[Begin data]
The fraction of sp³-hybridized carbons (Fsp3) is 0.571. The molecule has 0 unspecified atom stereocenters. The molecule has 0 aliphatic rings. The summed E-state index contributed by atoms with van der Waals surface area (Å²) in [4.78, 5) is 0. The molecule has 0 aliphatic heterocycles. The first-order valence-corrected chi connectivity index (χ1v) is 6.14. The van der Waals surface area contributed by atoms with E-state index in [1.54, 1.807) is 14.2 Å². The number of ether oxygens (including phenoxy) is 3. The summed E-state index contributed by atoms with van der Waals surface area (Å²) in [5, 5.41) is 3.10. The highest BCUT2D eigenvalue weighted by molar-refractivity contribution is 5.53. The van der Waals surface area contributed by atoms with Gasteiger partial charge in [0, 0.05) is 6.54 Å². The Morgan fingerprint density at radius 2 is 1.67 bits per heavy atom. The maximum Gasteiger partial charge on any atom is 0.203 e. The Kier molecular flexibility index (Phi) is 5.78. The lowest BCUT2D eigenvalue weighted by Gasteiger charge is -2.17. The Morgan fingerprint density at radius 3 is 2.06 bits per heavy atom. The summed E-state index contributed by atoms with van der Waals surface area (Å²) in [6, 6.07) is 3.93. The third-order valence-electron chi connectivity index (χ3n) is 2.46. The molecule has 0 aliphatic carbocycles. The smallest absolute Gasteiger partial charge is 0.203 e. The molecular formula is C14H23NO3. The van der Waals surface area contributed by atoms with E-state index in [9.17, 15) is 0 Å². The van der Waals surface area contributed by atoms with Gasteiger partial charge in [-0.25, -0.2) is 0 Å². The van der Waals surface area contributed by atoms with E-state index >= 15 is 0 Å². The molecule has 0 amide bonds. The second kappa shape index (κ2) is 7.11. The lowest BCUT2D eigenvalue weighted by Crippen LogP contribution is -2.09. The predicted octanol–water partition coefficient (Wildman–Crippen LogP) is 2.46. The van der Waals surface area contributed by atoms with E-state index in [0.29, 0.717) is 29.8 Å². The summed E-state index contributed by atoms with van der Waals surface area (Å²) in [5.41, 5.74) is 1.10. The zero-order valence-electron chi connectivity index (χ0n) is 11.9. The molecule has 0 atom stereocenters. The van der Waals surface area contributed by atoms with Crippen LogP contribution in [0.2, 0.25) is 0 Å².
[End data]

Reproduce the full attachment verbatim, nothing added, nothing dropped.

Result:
The fraction of sp³-hybridized carbons (Fsp3) is 0.571. The molecule has 0 unspecified atom stereocenters. The molecule has 0 aliphatic rings. The summed E-state index contributed by atoms with van der Waals surface area (Å²) in [4.78, 5) is 0. The molecule has 0 aliphatic heterocycles. The first-order valence-corrected chi connectivity index (χ1v) is 6.14. The van der Waals surface area contributed by atoms with E-state index in [1.54, 1.807) is 14.2 Å². The number of ether oxygens (including phenoxy) is 3. The summed E-state index contributed by atoms with van der Waals surface area (Å²) in [5, 5.41) is 3.10. The highest BCUT2D eigenvalue weighted by molar-refractivity contribution is 5.53. The van der Waals surface area contributed by atoms with Gasteiger partial charge in [0, 0.05) is 6.54 Å². The Morgan fingerprint density at radius 2 is 1.67 bits per heavy atom. The maximum Gasteiger partial charge on any atom is 0.203 e. The Kier molecular flexibility index (Phi) is 5.78. The lowest BCUT2D eigenvalue weighted by Gasteiger charge is -2.17. The Morgan fingerprint density at radius 3 is 2.06 bits per heavy atom. The summed E-state index contributed by atoms with van der Waals surface area (Å²) in [6, 6.07) is 3.93. The third-order valence-electron chi connectivity index (χ3n) is 2.46. The molecule has 0 aliphatic carbocycles. The smallest absolute Gasteiger partial charge is 0.203 e. The molecular formula is C14H23NO3. The van der Waals surface area contributed by atoms with E-state index in [9.17, 15) is 0 Å². The van der Waals surface area contributed by atoms with Gasteiger partial charge in [-0.25, -0.2) is 0 Å². The van der Waals surface area contributed by atoms with E-state index >= 15 is 0 Å². The molecule has 0 amide bonds. The second kappa shape index (κ2) is 7.11. The lowest BCUT2D eigenvalue weighted by Crippen LogP contribution is -2.09. The predicted octanol–water partition coefficient (Wildman–Crippen LogP) is 2.46. The van der Waals surface area contributed by atoms with E-state index in [0.29, 0.717) is 29.8 Å². The summed E-state index contributed by atoms with van der Waals surface area (Å²) in [5.41, 5.74) is 1.10. The zero-order valence-electron chi connectivity index (χ0n) is 11.9. The molecule has 0 atom stereocenters. The van der Waals surface area contributed by atoms with Crippen LogP contribution in [0.2, 0.25) is 0 Å².